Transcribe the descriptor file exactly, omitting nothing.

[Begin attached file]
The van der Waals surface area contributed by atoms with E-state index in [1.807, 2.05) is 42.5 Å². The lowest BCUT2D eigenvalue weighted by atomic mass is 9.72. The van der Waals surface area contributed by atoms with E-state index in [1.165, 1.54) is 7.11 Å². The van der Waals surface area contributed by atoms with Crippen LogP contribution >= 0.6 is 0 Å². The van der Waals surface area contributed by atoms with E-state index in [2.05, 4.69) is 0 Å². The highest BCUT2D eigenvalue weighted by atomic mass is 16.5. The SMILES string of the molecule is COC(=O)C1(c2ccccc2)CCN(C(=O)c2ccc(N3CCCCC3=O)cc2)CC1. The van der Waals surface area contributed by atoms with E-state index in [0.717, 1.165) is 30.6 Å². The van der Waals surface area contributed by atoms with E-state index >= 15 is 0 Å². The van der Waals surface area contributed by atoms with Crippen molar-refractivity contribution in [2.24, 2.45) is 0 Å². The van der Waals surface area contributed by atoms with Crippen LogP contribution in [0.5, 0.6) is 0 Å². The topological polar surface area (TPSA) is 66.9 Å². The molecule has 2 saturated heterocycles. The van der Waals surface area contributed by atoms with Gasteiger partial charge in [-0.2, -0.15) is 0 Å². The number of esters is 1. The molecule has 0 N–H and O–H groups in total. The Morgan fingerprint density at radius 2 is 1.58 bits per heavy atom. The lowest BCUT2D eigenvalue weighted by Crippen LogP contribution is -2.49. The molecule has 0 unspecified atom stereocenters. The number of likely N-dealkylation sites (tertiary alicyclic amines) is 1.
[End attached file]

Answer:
The van der Waals surface area contributed by atoms with E-state index in [1.807, 2.05) is 42.5 Å². The lowest BCUT2D eigenvalue weighted by atomic mass is 9.72. The van der Waals surface area contributed by atoms with E-state index in [1.165, 1.54) is 7.11 Å². The van der Waals surface area contributed by atoms with Crippen LogP contribution >= 0.6 is 0 Å². The van der Waals surface area contributed by atoms with E-state index in [2.05, 4.69) is 0 Å². The highest BCUT2D eigenvalue weighted by atomic mass is 16.5. The SMILES string of the molecule is COC(=O)C1(c2ccccc2)CCN(C(=O)c2ccc(N3CCCCC3=O)cc2)CC1. The van der Waals surface area contributed by atoms with E-state index in [0.717, 1.165) is 30.6 Å². The van der Waals surface area contributed by atoms with E-state index >= 15 is 0 Å². The van der Waals surface area contributed by atoms with Crippen molar-refractivity contribution in [2.24, 2.45) is 0 Å². The van der Waals surface area contributed by atoms with Crippen LogP contribution in [0.5, 0.6) is 0 Å². The topological polar surface area (TPSA) is 66.9 Å². The molecule has 2 saturated heterocycles. The van der Waals surface area contributed by atoms with Gasteiger partial charge in [-0.2, -0.15) is 0 Å². The number of esters is 1. The molecule has 0 N–H and O–H groups in total. The Morgan fingerprint density at radius 2 is 1.58 bits per heavy atom. The lowest BCUT2D eigenvalue weighted by Crippen LogP contribution is -2.49. The molecule has 0 unspecified atom stereocenters. The number of likely N-dealkylation sites (tertiary alicyclic amines) is 1.